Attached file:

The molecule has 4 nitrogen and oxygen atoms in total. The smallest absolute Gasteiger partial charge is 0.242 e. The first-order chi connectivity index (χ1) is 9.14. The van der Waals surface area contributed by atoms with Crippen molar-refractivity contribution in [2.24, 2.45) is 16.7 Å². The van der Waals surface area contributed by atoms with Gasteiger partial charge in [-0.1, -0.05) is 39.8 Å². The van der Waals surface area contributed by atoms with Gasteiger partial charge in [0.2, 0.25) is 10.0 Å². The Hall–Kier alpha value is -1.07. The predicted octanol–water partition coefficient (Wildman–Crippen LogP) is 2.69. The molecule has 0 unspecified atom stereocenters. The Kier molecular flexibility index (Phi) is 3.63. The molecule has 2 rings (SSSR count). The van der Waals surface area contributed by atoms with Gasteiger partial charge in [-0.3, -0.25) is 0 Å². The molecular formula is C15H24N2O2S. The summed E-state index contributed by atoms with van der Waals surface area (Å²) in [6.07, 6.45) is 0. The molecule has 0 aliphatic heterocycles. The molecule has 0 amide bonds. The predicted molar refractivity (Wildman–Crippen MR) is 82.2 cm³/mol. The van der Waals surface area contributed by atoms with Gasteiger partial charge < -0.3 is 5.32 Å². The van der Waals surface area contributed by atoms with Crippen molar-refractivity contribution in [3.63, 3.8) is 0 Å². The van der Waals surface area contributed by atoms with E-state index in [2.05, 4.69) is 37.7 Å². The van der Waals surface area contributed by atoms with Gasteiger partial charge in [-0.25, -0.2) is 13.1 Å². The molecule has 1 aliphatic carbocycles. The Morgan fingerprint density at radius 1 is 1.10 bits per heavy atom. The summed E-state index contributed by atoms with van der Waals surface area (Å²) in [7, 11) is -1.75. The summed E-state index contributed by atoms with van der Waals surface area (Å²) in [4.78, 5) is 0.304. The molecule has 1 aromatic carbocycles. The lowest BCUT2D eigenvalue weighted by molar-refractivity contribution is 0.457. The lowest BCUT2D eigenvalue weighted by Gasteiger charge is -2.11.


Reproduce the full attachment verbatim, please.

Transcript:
The molecule has 4 nitrogen and oxygen atoms in total. The smallest absolute Gasteiger partial charge is 0.242 e. The first-order chi connectivity index (χ1) is 9.14. The van der Waals surface area contributed by atoms with Crippen molar-refractivity contribution in [2.24, 2.45) is 16.7 Å². The van der Waals surface area contributed by atoms with Gasteiger partial charge in [-0.1, -0.05) is 39.8 Å². The van der Waals surface area contributed by atoms with Gasteiger partial charge in [0.2, 0.25) is 10.0 Å². The Hall–Kier alpha value is -1.07. The predicted octanol–water partition coefficient (Wildman–Crippen LogP) is 2.69. The molecule has 0 unspecified atom stereocenters. The Kier molecular flexibility index (Phi) is 3.63. The molecule has 2 rings (SSSR count). The van der Waals surface area contributed by atoms with Gasteiger partial charge in [-0.3, -0.25) is 0 Å². The molecular formula is C15H24N2O2S. The summed E-state index contributed by atoms with van der Waals surface area (Å²) in [6.07, 6.45) is 0. The molecule has 0 aliphatic heterocycles. The molecule has 0 amide bonds. The predicted molar refractivity (Wildman–Crippen MR) is 82.2 cm³/mol. The van der Waals surface area contributed by atoms with Gasteiger partial charge < -0.3 is 5.32 Å². The van der Waals surface area contributed by atoms with Crippen molar-refractivity contribution in [3.63, 3.8) is 0 Å². The van der Waals surface area contributed by atoms with E-state index in [2.05, 4.69) is 37.7 Å². The van der Waals surface area contributed by atoms with Gasteiger partial charge in [-0.25, -0.2) is 13.1 Å². The molecule has 1 aliphatic carbocycles. The Morgan fingerprint density at radius 1 is 1.10 bits per heavy atom. The summed E-state index contributed by atoms with van der Waals surface area (Å²) in [7, 11) is -1.75. The summed E-state index contributed by atoms with van der Waals surface area (Å²) in [4.78, 5) is 0.304. The molecule has 1 aromatic carbocycles. The lowest BCUT2D eigenvalue weighted by molar-refractivity contribution is 0.457. The lowest BCUT2D eigenvalue weighted by Gasteiger charge is -2.11.